Wednesday, March 22, 2017

IN PURPLE FIELDS WE DANCE - by Charmaine Chircop


 

IN PURPLE FIELDS WE DANCE 


by  Charmaine Chircop 


 Stay a little longer

come closer to my heart

Breathe dew breeze  on my neck's nape

do not yet depart

Play for me bagpipe music

Blindfold all my starving fears

Let the dulcet tones of your voice

give us back those harvest years

Make  of the citrus moon a ballroom

Hold  me firmly from both hands

Lift me  high to touch the star-sky

Show me how young peasants dance 

Let my soothing fingers trail 

across your caloused  sun -soaked skin

In purple fields Come chase me

in that place our souls have been

Take me away with you

where this world is out of sight

Where unspoken thoughts and heartbeats

are enough to blaze the night
 
 
 






Wednesday, March 15, 2017

LESSONS - by © Jeremiah E. Fanjul



LESSONS 


by © Jeremiah E. Fanjul



There's beauty in struggle,
There's feeling in pain.
For every painstaking mistake,
There are lessons you can name.

No one is excluded
From life's many trials,
Not even a scrape on the knee
From an innocent child.

It's true, most lessons do hurt.
Some more than others,
Some short and temporary,
Some smothering with suffering.

Some beautiful with love,
Like a baby and mother.
Some are a constant battle,
Like sister and brother.

There are lessons we must learn
About how to love one another.



 
 





THE SERBIAN FORTRESS KALEMEGDAN





Kalemegdan is a park-fortress and an urban, but not residential neighborhood of Belgrade, the capital of Serbia. It is located in Belgrade's municipality of Stari Grad.
"Great Kalemegdan" is one of its' parts and it occupies the southern corner of Kalemegdan, with geometrical promenades, Military Museum, Museum of forestry and hunting, Monument of the Graditutde to France.

Some 115 battles have been fought over imposing, impressive Kalemegdan; the citadel was destroyed more than 40 times throughout the centuries. Fortifications began in Celtic times, and the Romans extended it onto the flood plains during the settlement of 'Singidunum', Belgrade's Roman name. Much of what stands today is the product of 18th-century Austro-Hungarian and Turkish reconstructions. The fort's bloody history, discernible despite today's plethora of jolly cafes and funfairs, only makes Kalemegdan all the more fascinating.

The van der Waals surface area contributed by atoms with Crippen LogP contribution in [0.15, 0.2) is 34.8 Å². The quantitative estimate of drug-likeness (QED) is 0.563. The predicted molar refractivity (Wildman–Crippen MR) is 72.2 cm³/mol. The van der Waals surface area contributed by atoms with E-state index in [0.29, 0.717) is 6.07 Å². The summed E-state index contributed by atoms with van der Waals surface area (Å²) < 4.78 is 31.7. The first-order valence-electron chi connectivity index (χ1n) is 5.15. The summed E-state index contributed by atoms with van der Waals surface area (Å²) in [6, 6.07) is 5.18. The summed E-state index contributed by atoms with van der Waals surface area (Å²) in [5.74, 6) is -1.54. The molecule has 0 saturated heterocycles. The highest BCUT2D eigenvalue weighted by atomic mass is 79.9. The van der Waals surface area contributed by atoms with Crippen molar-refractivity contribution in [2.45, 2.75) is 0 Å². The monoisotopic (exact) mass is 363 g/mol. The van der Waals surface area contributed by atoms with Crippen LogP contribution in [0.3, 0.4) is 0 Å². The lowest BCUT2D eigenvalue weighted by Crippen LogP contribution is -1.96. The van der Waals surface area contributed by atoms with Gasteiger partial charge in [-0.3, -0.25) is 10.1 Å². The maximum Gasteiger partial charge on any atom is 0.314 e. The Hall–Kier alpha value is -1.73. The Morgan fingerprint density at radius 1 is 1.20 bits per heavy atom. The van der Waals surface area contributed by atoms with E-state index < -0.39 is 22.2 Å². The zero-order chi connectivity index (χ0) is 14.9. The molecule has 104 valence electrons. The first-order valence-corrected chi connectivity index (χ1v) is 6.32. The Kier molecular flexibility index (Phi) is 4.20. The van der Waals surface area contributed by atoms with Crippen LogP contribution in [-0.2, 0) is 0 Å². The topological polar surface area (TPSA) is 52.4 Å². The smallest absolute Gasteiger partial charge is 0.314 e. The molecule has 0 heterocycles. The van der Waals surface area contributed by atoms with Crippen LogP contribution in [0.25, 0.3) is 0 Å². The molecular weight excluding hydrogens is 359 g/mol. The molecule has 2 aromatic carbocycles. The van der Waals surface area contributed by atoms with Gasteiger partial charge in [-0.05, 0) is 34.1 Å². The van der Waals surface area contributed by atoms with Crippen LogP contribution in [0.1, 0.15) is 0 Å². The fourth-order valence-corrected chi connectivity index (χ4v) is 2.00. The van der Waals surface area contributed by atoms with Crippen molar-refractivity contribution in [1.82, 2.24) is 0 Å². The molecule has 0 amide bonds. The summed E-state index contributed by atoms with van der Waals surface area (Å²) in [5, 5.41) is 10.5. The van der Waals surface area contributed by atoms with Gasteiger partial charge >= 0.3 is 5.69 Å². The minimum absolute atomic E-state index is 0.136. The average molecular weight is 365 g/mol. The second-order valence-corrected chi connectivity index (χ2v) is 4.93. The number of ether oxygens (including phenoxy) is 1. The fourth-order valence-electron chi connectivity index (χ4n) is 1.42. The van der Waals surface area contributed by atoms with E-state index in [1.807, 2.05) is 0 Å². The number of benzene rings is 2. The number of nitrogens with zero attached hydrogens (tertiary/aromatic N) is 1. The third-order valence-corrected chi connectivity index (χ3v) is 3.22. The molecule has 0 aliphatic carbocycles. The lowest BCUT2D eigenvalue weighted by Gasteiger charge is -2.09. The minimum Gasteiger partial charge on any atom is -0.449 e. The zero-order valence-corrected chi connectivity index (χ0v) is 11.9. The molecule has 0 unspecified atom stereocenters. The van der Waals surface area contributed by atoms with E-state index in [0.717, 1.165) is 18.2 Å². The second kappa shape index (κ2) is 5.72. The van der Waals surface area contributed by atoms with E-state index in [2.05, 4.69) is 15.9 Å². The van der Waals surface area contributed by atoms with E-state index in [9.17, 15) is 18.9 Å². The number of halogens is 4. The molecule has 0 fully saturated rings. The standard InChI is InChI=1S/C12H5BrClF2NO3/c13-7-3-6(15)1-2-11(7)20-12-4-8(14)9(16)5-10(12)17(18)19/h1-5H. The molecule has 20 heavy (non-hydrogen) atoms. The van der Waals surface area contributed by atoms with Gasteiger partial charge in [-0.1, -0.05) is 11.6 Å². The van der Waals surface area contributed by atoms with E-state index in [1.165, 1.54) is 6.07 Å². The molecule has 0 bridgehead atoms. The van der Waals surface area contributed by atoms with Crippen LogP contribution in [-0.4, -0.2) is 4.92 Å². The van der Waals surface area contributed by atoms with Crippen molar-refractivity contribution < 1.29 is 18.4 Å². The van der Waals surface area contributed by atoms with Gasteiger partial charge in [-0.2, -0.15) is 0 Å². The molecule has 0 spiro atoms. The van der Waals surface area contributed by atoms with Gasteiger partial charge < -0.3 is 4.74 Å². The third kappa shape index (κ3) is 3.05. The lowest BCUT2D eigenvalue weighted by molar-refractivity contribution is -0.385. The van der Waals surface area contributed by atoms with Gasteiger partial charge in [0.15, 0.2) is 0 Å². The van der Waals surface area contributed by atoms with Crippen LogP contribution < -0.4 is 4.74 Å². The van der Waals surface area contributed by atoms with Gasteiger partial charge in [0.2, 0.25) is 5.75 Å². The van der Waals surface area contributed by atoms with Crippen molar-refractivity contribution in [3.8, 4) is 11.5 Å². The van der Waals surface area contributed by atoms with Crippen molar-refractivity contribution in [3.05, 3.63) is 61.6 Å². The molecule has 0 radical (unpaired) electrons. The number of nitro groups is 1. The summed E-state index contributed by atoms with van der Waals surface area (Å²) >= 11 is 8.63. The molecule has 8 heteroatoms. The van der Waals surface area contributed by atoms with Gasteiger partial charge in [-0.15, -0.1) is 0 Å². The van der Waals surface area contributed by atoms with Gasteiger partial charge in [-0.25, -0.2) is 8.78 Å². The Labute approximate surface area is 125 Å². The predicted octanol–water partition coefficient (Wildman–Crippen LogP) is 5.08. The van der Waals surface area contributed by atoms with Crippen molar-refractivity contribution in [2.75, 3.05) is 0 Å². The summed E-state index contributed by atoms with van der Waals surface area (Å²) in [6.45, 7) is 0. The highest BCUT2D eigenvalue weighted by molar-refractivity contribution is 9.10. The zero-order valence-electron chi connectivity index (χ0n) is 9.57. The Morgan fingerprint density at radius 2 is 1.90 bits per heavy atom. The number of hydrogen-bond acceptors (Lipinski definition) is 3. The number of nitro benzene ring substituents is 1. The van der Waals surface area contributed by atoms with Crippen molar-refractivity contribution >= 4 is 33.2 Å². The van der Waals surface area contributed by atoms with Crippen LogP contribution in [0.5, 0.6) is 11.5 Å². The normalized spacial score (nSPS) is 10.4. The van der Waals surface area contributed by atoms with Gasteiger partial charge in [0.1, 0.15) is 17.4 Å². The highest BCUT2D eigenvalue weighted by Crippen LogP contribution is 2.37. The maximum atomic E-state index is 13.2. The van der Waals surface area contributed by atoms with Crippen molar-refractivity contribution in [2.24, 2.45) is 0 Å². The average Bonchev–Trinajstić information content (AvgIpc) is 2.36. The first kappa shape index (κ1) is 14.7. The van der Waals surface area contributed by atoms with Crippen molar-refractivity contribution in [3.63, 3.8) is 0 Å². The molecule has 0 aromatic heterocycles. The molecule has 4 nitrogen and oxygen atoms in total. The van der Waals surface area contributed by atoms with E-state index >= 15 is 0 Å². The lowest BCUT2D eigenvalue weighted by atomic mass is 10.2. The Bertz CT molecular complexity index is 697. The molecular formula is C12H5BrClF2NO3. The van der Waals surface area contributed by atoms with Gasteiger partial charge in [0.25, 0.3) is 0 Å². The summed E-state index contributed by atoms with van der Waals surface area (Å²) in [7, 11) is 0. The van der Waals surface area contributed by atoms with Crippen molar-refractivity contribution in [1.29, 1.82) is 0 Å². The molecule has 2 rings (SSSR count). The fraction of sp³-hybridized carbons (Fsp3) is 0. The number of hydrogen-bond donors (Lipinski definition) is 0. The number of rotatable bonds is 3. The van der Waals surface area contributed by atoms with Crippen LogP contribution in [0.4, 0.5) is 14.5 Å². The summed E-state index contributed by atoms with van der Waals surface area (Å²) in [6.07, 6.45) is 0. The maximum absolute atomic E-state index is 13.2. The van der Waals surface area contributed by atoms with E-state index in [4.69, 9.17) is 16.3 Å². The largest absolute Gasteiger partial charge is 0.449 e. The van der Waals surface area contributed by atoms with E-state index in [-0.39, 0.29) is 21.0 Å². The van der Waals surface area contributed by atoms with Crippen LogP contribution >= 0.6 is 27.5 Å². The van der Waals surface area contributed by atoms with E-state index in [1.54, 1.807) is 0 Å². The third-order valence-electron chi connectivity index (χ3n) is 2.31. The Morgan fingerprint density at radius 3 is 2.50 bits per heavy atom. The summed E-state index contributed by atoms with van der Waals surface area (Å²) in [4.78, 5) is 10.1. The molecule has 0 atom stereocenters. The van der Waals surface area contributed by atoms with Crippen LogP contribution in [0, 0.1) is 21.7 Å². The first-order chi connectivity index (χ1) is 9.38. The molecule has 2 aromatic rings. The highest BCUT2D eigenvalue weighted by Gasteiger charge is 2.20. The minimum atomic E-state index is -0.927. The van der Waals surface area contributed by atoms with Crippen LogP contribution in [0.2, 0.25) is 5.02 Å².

Entering from Knez Mihailova, go through the 18th century Karadjordje Gate to reach the Upper Town (Gornji Grad) of the fortress. From the 1750 Inner Stambol Gate, you'll reach the Military Museum and the 27.5m-high Clock Tower. Further along, you'll see a small brick octagon; this is the 1784 Ali Pasha's Turbeh (tomb), one of Belgrade's few well-preserved Islamic monuments. The Roman Well is nearby, a mysterious 60m deep hole (more a cistern than a well) of dubious origin and shrouded in horrifying legends; apparently the well even managed to creep out a visiting Alfred Hitchcock! Looming beside it is the Victor Monument, a symbol of Belgrade erected in 1928 to commemorate Serbia’s victories during the Balkan Wars and WWI.

The Lower Town (Donji Grad) slopes down towards the river. The huge Gunpowder Magazine (1718) was set up by the Austrians as a safe place to hide artillery; today it houses a collection of stone monuments, including Roman sarcophagi, tombstones and altars. Further east, the ivy-swathed Ružica Church looks innocuous from the outside; inside, you'll find chandeliers made by WWI Serbian soldiers from spent bullet casings, swords, rifles and cannon parts. The well-preserved 1460 Nebojša Tower sits directly on the riverbank at the tip of the Lower Town's north-eastern rampart. A former dungeon, the tower now serves as a museum, with some excellent exhibits covering medieval Belgrade, the Ottoman era and the First Serbian Uprising.